Since the beginning of the year, mortgage interest rates have risen over a half of a percentage point (from 3.95% to 4.52%), according to Freddie Mac. Even a small rise in interest rates can greatly impact a buyer’s monthly mortgage payment.
First American recently released the results of their quarterly Real Estate Sentiment Index (RESI), in which they surveyed title and real estate agents across the country about the impact of rising rates on first-time homebuyers.
Sandra Dane Senior Loan Officer of Supreme Lending in Fort Lauderdale noted that while we have had two over all interest rate increases this by the Federal Reserve Board, mortgage interest rates were actually down the week ending July 6th. They are still closing loans in 30 to 35 day. Learn more about Supreme Lending.
Real estate professionals around the country have not noticed a slowdown in demand for housing among young buyers; nearly 93% of all first-time homebuyers last quarter were between the ages of 21-35, with the largest share of buyers (51%) coming from those ages 26-30.
As a former Beverly Hills Financial Analyst, (I am sure I am one of the few Realtors who actually look at the ‘boring numbers’ — but I love numbers) the AWESOME News is the Affordability Index for homes is better than ever — it is better than it was when I was growing up as a kid in the early 1970s when my dad bought his first home and it cost $19,000 and I remember him taking the money out of a brown paper bag and counting it with my Grandfather for his down payment. So this is super news for people who want to enter the market.doreviewing what the 100 Top Economists.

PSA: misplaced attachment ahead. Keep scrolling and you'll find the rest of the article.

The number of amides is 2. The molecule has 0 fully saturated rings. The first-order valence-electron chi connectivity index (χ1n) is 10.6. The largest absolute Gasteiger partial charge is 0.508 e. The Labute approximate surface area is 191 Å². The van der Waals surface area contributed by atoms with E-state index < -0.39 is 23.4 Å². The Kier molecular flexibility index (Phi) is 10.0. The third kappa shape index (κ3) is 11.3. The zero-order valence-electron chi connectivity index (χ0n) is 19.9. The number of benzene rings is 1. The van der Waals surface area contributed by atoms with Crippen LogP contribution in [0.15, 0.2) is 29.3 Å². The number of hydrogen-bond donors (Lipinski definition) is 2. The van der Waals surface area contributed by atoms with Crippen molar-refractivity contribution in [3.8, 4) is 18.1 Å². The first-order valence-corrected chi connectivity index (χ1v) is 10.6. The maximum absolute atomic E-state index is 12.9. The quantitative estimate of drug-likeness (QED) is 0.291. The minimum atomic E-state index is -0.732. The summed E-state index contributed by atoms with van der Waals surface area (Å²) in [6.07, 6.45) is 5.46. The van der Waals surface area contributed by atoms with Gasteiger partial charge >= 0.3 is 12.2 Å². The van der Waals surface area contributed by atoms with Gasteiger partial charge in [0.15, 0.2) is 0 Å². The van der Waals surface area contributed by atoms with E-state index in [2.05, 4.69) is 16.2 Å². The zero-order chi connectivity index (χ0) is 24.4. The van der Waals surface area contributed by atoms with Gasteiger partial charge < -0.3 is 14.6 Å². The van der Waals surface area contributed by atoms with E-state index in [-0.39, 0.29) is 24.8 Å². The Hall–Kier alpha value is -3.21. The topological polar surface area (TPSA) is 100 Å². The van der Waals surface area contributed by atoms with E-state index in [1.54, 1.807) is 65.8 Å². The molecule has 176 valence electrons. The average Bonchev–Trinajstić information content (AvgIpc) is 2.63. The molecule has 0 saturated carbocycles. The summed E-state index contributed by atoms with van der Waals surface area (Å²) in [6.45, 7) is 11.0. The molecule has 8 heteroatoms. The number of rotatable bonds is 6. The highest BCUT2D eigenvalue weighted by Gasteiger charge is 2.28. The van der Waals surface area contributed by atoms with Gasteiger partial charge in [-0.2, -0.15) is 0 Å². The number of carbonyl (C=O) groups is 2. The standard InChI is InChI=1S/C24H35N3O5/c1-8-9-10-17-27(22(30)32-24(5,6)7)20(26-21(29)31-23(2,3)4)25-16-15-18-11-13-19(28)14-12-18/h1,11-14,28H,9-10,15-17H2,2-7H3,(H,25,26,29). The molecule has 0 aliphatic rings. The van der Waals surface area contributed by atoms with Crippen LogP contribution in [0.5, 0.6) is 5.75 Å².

But, enter the market — SOONER rather than later. Remember, 2 more rate hikes before the end of the year — that means a 5% decrease in purchase power (for every 1 percent increase in interest rates, that is a 10% decrease in purchasing power).
First American’s Chief Economist Mark Fleming had this to say,
“On a national level, mortgage rates would need to hit 5.6%, 1 percentage point above the current rate, before first-time homebuyers withdraw from the market.”
So, what is slowing down sales?
According to the last Existing Home Sales Report from the National Association of Realtors, sales are now down 3.0% year-over-year and have fallen for the last three months. If rising interest rates aren’t to blame, then what is?
Fleming addressed the cause, saying that:
“The housing market is facing its greatest supply shortage in 60 years of record keeping, according to the Federal Reserve Bank of Kansas City. The ongoing housing supply shortage will make it difficult for first-time buyers to find a home to buy, even when they are financially ready.”
First-time homebuyers know the importance of owning their own homes and a spike in interest rates is not going to keep them from buying this year! Their biggest challenge is finding a home to buy!